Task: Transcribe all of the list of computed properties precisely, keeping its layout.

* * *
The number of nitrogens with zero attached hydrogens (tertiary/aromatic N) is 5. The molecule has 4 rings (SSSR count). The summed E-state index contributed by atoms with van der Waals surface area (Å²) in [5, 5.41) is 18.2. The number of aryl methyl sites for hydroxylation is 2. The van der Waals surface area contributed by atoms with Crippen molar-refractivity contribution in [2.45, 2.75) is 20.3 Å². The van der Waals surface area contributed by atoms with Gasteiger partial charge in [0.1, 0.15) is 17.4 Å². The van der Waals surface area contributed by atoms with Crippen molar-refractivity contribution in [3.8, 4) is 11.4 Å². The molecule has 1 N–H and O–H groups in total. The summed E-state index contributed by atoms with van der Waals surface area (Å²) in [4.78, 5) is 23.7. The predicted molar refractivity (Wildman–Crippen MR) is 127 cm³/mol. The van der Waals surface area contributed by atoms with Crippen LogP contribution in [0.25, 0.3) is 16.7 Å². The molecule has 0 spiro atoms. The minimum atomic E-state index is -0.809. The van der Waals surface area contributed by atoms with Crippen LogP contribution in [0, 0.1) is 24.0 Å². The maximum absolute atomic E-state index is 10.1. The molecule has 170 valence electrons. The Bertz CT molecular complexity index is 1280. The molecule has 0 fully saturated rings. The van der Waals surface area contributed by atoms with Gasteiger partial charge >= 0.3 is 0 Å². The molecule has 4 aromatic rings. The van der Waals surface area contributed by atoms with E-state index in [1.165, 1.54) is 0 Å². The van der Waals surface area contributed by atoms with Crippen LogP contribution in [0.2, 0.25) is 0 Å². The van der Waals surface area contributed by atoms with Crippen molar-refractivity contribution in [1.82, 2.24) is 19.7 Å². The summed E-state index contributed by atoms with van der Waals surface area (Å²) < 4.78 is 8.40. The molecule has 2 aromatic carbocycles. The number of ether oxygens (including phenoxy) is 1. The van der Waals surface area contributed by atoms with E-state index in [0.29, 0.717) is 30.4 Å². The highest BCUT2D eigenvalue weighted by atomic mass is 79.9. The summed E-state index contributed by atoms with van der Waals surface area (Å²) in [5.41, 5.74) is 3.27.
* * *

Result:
The number of nitrogens with zero attached hydrogens (tertiary/aromatic N) is 5. The molecule has 4 rings (SSSR count). The summed E-state index contributed by atoms with van der Waals surface area (Å²) in [5, 5.41) is 18.2. The number of aryl methyl sites for hydroxylation is 2. The van der Waals surface area contributed by atoms with Crippen molar-refractivity contribution in [2.45, 2.75) is 20.3 Å². The van der Waals surface area contributed by atoms with Gasteiger partial charge in [0.1, 0.15) is 17.4 Å². The van der Waals surface area contributed by atoms with Crippen molar-refractivity contribution in [3.8, 4) is 11.4 Å². The molecule has 1 N–H and O–H groups in total. The summed E-state index contributed by atoms with van der Waals surface area (Å²) in [4.78, 5) is 23.7. The predicted molar refractivity (Wildman–Crippen MR) is 127 cm³/mol. The van der Waals surface area contributed by atoms with Crippen LogP contribution in [0.25, 0.3) is 16.7 Å². The molecule has 0 spiro atoms. The minimum atomic E-state index is -0.809. The van der Waals surface area contributed by atoms with Crippen LogP contribution in [0, 0.1) is 24.0 Å². The maximum absolute atomic E-state index is 10.1. The molecule has 170 valence electrons. The Bertz CT molecular complexity index is 1280. The molecule has 0 fully saturated rings. The van der Waals surface area contributed by atoms with Gasteiger partial charge >= 0.3 is 0 Å². The molecule has 4 aromatic rings. The van der Waals surface area contributed by atoms with E-state index in [1.165, 1.54) is 0 Å². The van der Waals surface area contributed by atoms with Crippen LogP contribution in [0.2, 0.25) is 0 Å². The van der Waals surface area contributed by atoms with Crippen molar-refractivity contribution in [1.82, 2.24) is 19.7 Å². The summed E-state index contributed by atoms with van der Waals surface area (Å²) < 4.78 is 8.40. The molecule has 2 aromatic carbocycles. The number of ether oxygens (including phenoxy) is 1. The van der Waals surface area contributed by atoms with E-state index in [0.29, 0.717) is 30.4 Å². The highest BCUT2D eigenvalue weighted by atomic mass is 79.9. The summed E-state index contributed by atoms with van der Waals surface area (Å²) in [5.41, 5.74) is 3.27.